Thursday February 21, 2019
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NASA to Announce Crews for Boeing, SpaceX Missions

The station is critical for NASA to understand and overcome the challenges of long-duration spaceflights, and necessary for a sustainable presence on the Moon and missions deeper into the solar system, including Mars

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NASA to use Blockchain technology for air traffic management. Pixabay

NASA is set to announce the names of the astronauts assigned to the new commercial crew capsules from Boeing and SpaceX, early next month.

NASA will announce on August 3, the astronauts assigned to crew the first flight tests and missions of the Boeing CST-100 Starliner and SpaceX Crew Dragon, and begin a new era in American spaceflights, the space agency said in a statement on Thursday.

The agency will also announce the crew assignments for the crew flight tests and the first post-certification mission for both Boeing and SpaceX, in a press conference to be presided over by NASA Administrator Jim Bridenstine.

In 2014, NASA had partnered with Boeing and SpaceX to develop the Starliner spacecraft to launch atop a United Launch Alliance Atlas V rocket and the Crew Dragon launching atop the Falcon 9 rocket, respectively.

NASA
The agency will also announce the crew assignments for the crew flight tests and the first post-certification mission for both Boeing and SpaceX. Flickr

The Starliner and Crew Dragon will launch American astronauts on American-made spacecraft from American soil to the International Space Station for the first time since NASA retired its Space Shuttle Programme in 2011.

Also Read: NASA: No Contact Made With Storm-Hit Mars Rover, Till Now

The station is critical for NASA to understand and overcome the challenges of long-duration spaceflights, and necessary for a sustainable presence on the Moon and missions deeper into the solar system, including Mars.

But, according to a recent US Government Accountability Office (GAO) report, neither is expected to be ready until 2019. (IANS)

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Anticipated Problems That May Effect NASA’s Mars Mission

According to results from the first eight analog space crews, presented at the American Association for the Advancement of Science (AAAS) annual meeting in Washington, D.C., the astronauts are able to successfully complete tasks between 20 and 60 per cent of the time.

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NASA has formalised plans to send a manned mission to Mars, a journey that could involve 250 million miles of travel on a small spacecraft.  Pixabay

Researchers are developing a predictive model to help NASA anticipate conflicts and communication breakdowns among crew members and tick off problems that may make or break the Mission to Mars.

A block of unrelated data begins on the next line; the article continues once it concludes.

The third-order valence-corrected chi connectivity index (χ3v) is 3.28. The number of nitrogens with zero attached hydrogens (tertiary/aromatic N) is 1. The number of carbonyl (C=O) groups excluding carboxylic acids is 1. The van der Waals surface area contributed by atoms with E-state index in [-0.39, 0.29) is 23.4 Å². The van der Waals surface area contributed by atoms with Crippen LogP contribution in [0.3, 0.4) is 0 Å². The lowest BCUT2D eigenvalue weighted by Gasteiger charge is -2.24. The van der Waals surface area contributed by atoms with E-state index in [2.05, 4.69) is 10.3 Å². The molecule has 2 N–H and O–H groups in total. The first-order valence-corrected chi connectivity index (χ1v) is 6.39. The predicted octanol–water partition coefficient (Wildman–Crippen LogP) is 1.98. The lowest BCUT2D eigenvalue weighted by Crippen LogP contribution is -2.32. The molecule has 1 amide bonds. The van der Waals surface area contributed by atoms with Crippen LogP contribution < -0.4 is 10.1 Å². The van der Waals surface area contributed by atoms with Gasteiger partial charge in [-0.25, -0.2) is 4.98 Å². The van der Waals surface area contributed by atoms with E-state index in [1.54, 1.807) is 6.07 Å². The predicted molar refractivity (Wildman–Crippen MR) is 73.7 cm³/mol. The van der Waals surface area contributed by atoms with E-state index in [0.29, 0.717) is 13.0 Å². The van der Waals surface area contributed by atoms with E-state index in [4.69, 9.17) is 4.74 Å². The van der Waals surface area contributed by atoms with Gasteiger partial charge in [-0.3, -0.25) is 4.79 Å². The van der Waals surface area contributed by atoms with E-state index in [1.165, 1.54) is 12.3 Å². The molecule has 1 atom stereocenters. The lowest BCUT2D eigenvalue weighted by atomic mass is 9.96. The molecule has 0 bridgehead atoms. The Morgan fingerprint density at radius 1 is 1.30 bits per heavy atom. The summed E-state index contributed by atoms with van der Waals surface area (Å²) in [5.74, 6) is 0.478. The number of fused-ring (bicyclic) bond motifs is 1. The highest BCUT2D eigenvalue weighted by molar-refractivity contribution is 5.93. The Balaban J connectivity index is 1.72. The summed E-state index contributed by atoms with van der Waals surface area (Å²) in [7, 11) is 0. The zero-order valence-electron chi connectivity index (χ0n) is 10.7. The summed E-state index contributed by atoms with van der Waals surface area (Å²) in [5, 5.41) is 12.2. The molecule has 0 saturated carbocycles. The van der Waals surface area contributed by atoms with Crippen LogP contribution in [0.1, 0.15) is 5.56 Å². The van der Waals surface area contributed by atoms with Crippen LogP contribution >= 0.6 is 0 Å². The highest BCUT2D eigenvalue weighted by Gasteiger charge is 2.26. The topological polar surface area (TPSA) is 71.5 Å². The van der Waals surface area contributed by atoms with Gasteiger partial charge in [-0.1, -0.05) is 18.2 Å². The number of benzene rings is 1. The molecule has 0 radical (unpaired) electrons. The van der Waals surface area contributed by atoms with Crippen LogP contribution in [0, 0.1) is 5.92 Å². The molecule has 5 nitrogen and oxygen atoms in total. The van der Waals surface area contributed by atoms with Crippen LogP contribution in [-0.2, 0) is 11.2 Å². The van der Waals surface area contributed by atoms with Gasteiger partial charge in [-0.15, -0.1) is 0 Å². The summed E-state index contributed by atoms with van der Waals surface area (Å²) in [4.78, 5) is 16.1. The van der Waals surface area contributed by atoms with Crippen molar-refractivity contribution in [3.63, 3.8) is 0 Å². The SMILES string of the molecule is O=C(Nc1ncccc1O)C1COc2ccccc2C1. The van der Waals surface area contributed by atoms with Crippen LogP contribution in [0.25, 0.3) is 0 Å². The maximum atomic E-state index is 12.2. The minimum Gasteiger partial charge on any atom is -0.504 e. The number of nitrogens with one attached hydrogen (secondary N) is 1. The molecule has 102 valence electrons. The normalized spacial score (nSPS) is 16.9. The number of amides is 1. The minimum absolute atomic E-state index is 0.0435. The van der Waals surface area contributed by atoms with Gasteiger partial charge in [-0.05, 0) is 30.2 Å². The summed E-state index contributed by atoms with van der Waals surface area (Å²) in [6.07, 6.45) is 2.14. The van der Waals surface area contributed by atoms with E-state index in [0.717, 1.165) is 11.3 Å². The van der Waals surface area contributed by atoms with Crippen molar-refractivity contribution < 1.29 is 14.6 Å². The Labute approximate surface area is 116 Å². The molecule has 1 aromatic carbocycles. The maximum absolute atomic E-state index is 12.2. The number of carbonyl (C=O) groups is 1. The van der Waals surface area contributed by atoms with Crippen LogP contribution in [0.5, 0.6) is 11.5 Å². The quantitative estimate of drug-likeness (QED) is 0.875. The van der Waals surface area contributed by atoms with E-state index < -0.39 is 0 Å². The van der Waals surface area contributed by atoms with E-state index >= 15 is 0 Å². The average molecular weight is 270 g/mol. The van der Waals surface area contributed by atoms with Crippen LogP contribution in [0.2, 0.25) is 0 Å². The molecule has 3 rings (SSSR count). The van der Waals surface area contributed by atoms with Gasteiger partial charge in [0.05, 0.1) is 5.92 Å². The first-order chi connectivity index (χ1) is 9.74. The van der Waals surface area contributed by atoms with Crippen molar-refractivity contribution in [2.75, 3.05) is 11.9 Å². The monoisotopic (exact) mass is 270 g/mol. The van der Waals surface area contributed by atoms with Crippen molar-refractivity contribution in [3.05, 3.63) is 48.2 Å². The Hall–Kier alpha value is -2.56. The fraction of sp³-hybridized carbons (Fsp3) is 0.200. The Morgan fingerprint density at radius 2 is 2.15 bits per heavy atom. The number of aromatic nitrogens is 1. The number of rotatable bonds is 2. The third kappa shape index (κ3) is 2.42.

NASA has formalised plans to send a manned mission to Mars, a journey that could involve 250 million miles of travel on a small spacecraft.

To understand the psychological demands of this Mars journey, Northwestern University has charted a multi-phase study conducted in two analog environments — HERA in the Johnson Space Center in Houston and the SIRIUS Mission in the NEK analog located in the Institute for Bio-Medical Problems (IBMP) in Russia.

The varsity will study the behaviour of analog astronaut crews on mock missions, complete with isolation, sleep deprivation, specially designed tasks and mission control, which mimics real space travel with delayed communication.

Mars
NASA has formalised plans to send a manned mission to Mars, a journey that could involve 250 million miles of travel on a small spacecraft. 
Pixabay

“Astronauts are super humans. They are people who are incredibly physically fit and extremely smart,” said Leslie DeChurch, Professor at Northwestern.

“We’re taking an already state-of-the-art crew selection system and making it even better by finding the values, traits and other characteristics that will allow NASA to compose crews that will get along,” DeChurch added.

HERA’s capsule simulator houses astronauts for up to 45 days — a mock mission control outside the capsule — that augments the realism with sound effects, vibrations and communication delays.

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According to results from the first eight analog space crews, presented at the American Association for the Advancement of Science (AAAS) annual meeting in Washington, D.C., the astronauts are able to successfully complete tasks between 20 and 60 per cent of the time. Pixabay

Those on the inside undergo sleep deprivation and try to perform tasks. The researchers collect moment-to-moment metrics about individual performance, moods, psychosocial adaptation and more.

According to results from the first eight analog space crews, presented at the American Association for the Advancement of Science (AAAS) annual meeting in Washington, D.C., the astronauts are able to successfully complete tasks between 20 and 60 per cent of the time.

Also Read: Iran Doubts Europe’s Efforts To Keep Nuclear Deal Alive

The next phase of the research, which began on February 15, involves using the model to predict breakdowns and problems a new HERA crew will experience and making changes to “who works with whom, on what, and when”.

The experiment on the SIRIUS analog in Moscow, will begin on March 15, where four Russians and two Americans, will undertake a 120-day fictional mission around the moon, including a moon landing operation. (IANS)